Best high fiber wet cat foods

Look for the following recipes:

Best high fiber dry cat foods

The best kibbles with high fiber content are:

Best high fiber cat treats

Introduce the following treats to reduce digestion and hairball problems:

How to choose a quality high fiber cat food?

Not all high-fiber foods are created equal. Before rushing to change your cat’s diet and making a switch to another product, you should read the label carefully and check the list of its ingredients. Here’s how you can figure out the best option.

1. Check the fiber content

This is the primary thing to do. Determine the amount of crude fiber. It should be around 1.5-3% in dry cat food, and at least 1% in wet food. Also, when you are in search of kibbles, watch the moisture level: ideally, it should be at least 10%.

2. Avoid foods with non-fermentable fiber sources only

The formulas based on corn and wheat products won’t be efficient – these products won’t make any positive difference with digestion. If you see ‘powdered cellulose’, seek for an alternative option.

3. Search for high-quality sources of fiber

These include fresh vegetables, for example, peas and potatoes, flaxseed, and oats. Also, watch the percentage of fiber content because the above-mentioned products might have too much of it.

4. Avoid products with an excessive amount of fiber

In fact, it’s easier to find high-fiber foods than recipes that are low in fiber. Unless indicated so by a veterinarian, serve cat food with no more than 3% of fiber. This amount is enough for the proper functioning of the cat’s digestive system. Generally, wet food is better but fiber should be obtained from proper sources.

What are the types of fiber in cat food?

All carnivores consume some sort of fiber – this is an essential part of any diet that helps the digestive process. It can be of animal or plant origin. In their natural wildlife diet, cats obtain fiber from prey: they eat rodents and birds whole, which means fur, feathers, bones, and cartilage are also devoured. Cat’s digestive system cannot break such components, so they function as animal-based fiber.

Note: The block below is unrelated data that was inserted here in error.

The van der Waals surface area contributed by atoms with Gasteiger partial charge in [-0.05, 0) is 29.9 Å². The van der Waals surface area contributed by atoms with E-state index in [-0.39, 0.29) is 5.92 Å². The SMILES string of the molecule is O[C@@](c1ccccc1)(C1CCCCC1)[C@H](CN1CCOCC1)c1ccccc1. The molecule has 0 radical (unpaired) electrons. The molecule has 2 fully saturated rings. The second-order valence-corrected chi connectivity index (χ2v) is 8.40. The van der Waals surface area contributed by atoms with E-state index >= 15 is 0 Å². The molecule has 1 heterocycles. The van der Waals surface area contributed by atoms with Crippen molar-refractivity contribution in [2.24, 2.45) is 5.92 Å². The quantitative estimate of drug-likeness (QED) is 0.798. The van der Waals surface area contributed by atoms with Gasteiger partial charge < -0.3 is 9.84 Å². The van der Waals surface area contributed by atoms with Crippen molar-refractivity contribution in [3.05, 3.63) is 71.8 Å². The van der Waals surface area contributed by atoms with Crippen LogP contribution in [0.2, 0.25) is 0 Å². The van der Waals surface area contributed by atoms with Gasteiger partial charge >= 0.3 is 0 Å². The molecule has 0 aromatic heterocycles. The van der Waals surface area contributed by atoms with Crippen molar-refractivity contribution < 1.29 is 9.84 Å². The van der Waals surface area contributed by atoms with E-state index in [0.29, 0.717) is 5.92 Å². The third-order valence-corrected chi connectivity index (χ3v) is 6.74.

When it comes to plant-based fiber, it can be divided into three basic categories:

  • Soluble fiber is often denoted in the ingredients list as ‘gum’ or ‘pectin’. After reaching the colon, it draws water from the bloodstream into the food. Intestinal bacteria can ferment such fiber by emitting enzymes and after doing so, they produce fatty acids that are useful for the colon. Such fiber makes poop softer and relieves constipation.
  • Insoluble fiber. In cat food, it can often be found in the form of peanut hulls and cellulose. It makes food bulky and reduces its speed of traveling through the intestine. Such components help to reduce diarrhea. Too much of such fiber causes constipation and pain in cats, so it’s better to avoid it. 
  • Moderately fermentable fiber has the properties of both. It’s found in beet pulp and bran. 

Thus, optimal levels of soluble fiber provide energy to the intestine without undesirable side effects, excessive colon movements, or flatulence. When selecting products for a cat’s diet, you should seek for such products as beet, potatoes, broccoli, carrots, apples, flaxseed, and oats.

How to transition your cat to a high fiber diet?